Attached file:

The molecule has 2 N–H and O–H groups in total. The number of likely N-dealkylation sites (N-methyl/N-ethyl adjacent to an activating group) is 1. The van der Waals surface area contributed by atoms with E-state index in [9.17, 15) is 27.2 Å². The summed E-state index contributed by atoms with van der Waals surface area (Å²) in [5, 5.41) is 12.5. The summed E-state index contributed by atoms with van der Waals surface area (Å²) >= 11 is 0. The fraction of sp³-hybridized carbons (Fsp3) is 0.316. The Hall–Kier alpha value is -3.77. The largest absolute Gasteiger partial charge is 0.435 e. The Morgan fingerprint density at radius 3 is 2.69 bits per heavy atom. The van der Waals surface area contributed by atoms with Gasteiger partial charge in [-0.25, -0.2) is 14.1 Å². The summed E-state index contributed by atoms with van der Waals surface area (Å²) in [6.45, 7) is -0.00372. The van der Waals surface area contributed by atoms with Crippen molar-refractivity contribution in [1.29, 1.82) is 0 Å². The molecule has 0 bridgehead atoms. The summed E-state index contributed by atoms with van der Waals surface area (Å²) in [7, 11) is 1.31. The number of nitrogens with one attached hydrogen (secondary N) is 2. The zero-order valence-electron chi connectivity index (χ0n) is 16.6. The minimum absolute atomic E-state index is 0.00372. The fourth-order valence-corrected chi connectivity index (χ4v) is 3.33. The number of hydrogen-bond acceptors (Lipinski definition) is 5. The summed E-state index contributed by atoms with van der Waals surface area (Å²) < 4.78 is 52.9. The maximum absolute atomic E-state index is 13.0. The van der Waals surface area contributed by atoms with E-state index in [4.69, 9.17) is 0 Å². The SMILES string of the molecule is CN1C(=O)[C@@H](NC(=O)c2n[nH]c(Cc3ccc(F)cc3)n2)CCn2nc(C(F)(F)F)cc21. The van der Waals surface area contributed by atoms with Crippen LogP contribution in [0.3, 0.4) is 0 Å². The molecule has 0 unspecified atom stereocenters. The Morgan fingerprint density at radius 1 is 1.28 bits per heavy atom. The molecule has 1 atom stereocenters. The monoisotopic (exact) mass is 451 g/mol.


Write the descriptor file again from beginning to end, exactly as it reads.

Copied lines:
The molecule has 2 N–H and O–H groups in total. The number of likely N-dealkylation sites (N-methyl/N-ethyl adjacent to an activating group) is 1. The van der Waals surface area contributed by atoms with E-state index in [9.17, 15) is 27.2 Å². The summed E-state index contributed by atoms with van der Waals surface area (Å²) in [5, 5.41) is 12.5. The summed E-state index contributed by atoms with van der Waals surface area (Å²) >= 11 is 0. The fraction of sp³-hybridized carbons (Fsp3) is 0.316. The Hall–Kier alpha value is -3.77. The largest absolute Gasteiger partial charge is 0.435 e. The Morgan fingerprint density at radius 3 is 2.69 bits per heavy atom. The van der Waals surface area contributed by atoms with Gasteiger partial charge in [-0.25, -0.2) is 14.1 Å². The summed E-state index contributed by atoms with van der Waals surface area (Å²) in [6.45, 7) is -0.00372. The van der Waals surface area contributed by atoms with Crippen molar-refractivity contribution in [1.29, 1.82) is 0 Å². The molecule has 0 bridgehead atoms. The summed E-state index contributed by atoms with van der Waals surface area (Å²) in [7, 11) is 1.31. The number of nitrogens with one attached hydrogen (secondary N) is 2. The zero-order valence-electron chi connectivity index (χ0n) is 16.6. The minimum absolute atomic E-state index is 0.00372. The fourth-order valence-corrected chi connectivity index (χ4v) is 3.33. The number of hydrogen-bond acceptors (Lipinski definition) is 5. The summed E-state index contributed by atoms with van der Waals surface area (Å²) < 4.78 is 52.9. The maximum absolute atomic E-state index is 13.0. The van der Waals surface area contributed by atoms with E-state index in [4.69, 9.17) is 0 Å². The SMILES string of the molecule is CN1C(=O)[C@@H](NC(=O)c2n[nH]c(Cc3ccc(F)cc3)n2)CCn2nc(C(F)(F)F)cc21. The van der Waals surface area contributed by atoms with Crippen LogP contribution in [0.3, 0.4) is 0 Å². The molecule has 0 unspecified atom stereocenters. The Morgan fingerprint density at radius 1 is 1.28 bits per heavy atom. The molecule has 1 atom stereocenters. The monoisotopic (exact) mass is 451 g/mol.